Section 1115 waivers
Section 1115 is unique among waiver authorities – it combines extensive waiver authority with a broadly defined purpose for which waivers may be granted. Under Section 1115, the HHS Secretary can waive almost any Medicaid state plan requirement under §1902 (with the exception of citizenship and requirements of another agency as in the case of ERISA) to the extent necessary to carry out a demonstration or experimental project furthering the goals of the program. The Secretary can also permit federal financial participation for costs not otherwise matchable, allowing states to cover services and populations not included in the Medicaid state plan. For example, prior to passage of the Patient Protection and Affordable Care Act (ACA, P.L. 111-148, as amended), states needed an 1115 waiver to receive federal Medicaid funds for extensions of Medicaid eligibility to nondisabled childless adults under age 65.
Section 1115 waivers can be comprehensive, covering the entirety of a state’s Medicaid program, or narrow, such as those that allow otherwise non-eligible adults to access family planning services.
Section 1115 predates the enactment of Medicaid as a vehicle for testing new approaches in a variety of federally funded programs and was used infrequently for policy experimentation for many years after enactment. But beginning in 1994, states sought 1115 waivers more frequently to alter eligibility, benefits, and delivery systems. For example, states used 1115 waivers to provide targeted benefits to individuals with HIV/AIDS, mandate enrollment in a specific capitated managed care plan, and enhance cost sharing for certain populations. Today, Section 1115 is primarily used to negotiate flexible program parameters, rather than to create experiments focused on answering specific research questions.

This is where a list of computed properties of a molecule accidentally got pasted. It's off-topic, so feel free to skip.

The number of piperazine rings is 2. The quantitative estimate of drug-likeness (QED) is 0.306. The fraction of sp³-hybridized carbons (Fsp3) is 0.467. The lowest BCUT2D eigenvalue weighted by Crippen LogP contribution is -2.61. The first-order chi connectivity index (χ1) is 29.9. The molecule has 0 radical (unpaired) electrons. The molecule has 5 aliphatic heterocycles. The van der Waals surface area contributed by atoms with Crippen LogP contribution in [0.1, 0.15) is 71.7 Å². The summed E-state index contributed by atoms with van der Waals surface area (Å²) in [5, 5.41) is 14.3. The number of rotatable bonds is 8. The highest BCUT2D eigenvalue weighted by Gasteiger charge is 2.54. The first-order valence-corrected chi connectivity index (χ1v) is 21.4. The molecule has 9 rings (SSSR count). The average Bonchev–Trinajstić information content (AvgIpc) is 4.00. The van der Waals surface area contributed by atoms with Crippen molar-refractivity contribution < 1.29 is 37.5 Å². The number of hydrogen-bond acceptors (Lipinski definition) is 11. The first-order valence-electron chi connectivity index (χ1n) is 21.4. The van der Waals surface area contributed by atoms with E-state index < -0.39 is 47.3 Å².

Section 1915(b) of the Social Security Act, enacted in 1981 as part of the Omnibus Budget Reconciliation Act (P.L. 97-35), provides states with the flexibility to modify their delivery systems by allowing CMS to waive statutory requirements for comparability, statewideness, and freedom of choice. States typically use two provisions in the law to implement managed care delivery systems under the following authorities:
- 1915(b)(1)—Primary care case management or specialty service arrangement. This authority allows states to mandate enrollment in a managed care plan or a primary care case management (PCCM) program. Under both models, freedom of choice must be waived to limit the providers through whom enrollees access services.
- 1915(b)(4)—Restriction to specified providers. States may use waivers to limit the number or type of providers who can provide specific Medicaid services—for example, for disease management or transportation. This includes selective contracting by states paying providers on a fee-for-service (FFS) basis. Freedom of choice cannot be restricted for providers of family planning services and supplies.
Because these program designs restrict enrollees’ freedom of choice, 1915(b) waivers are often referred to as freedom-of-choice waivers. It is worth nothing that managed care programs can also be implemented under state plan authority.